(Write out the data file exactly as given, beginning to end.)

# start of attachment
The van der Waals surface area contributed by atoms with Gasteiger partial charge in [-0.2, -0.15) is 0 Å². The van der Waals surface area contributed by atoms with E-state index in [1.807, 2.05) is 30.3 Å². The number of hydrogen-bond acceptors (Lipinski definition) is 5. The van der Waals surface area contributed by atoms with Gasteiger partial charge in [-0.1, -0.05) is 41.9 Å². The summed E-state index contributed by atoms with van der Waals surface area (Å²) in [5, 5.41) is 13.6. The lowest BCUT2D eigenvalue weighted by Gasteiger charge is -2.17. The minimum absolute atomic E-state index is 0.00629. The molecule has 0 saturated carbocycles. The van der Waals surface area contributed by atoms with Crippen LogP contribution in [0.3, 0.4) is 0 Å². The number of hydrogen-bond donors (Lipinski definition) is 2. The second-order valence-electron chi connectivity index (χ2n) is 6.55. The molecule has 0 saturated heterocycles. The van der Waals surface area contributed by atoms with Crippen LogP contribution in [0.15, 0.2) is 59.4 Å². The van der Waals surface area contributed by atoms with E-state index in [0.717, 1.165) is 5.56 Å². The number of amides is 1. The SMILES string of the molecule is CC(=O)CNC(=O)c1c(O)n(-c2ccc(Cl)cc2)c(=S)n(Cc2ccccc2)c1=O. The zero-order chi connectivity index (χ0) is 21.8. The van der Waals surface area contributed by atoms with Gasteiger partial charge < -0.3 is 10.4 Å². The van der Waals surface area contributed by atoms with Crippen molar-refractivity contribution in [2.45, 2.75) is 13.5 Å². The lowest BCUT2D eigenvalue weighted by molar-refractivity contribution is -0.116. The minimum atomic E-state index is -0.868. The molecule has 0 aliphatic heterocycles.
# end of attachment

The van der Waals surface area contributed by atoms with Gasteiger partial charge in [-0.2, -0.15) is 0 Å². The van der Waals surface area contributed by atoms with E-state index in [1.807, 2.05) is 30.3 Å². The number of hydrogen-bond acceptors (Lipinski definition) is 5. The van der Waals surface area contributed by atoms with Gasteiger partial charge in [-0.1, -0.05) is 41.9 Å². The summed E-state index contributed by atoms with van der Waals surface area (Å²) in [5, 5.41) is 13.6. The lowest BCUT2D eigenvalue weighted by Gasteiger charge is -2.17. The minimum absolute atomic E-state index is 0.00629. The molecule has 0 saturated carbocycles. The van der Waals surface area contributed by atoms with Crippen LogP contribution in [0.3, 0.4) is 0 Å². The number of hydrogen-bond donors (Lipinski definition) is 2. The second-order valence-electron chi connectivity index (χ2n) is 6.55. The molecule has 0 saturated heterocycles. The van der Waals surface area contributed by atoms with Crippen LogP contribution in [0.15, 0.2) is 59.4 Å². The van der Waals surface area contributed by atoms with E-state index in [0.717, 1.165) is 5.56 Å². The number of amides is 1. The SMILES string of the molecule is CC(=O)CNC(=O)c1c(O)n(-c2ccc(Cl)cc2)c(=S)n(Cc2ccccc2)c1=O. The zero-order chi connectivity index (χ0) is 21.8. The van der Waals surface area contributed by atoms with Gasteiger partial charge < -0.3 is 10.4 Å². The van der Waals surface area contributed by atoms with Crippen molar-refractivity contribution in [2.45, 2.75) is 13.5 Å². The lowest BCUT2D eigenvalue weighted by molar-refractivity contribution is -0.116. The minimum atomic E-state index is -0.868. The molecule has 0 aliphatic heterocycles.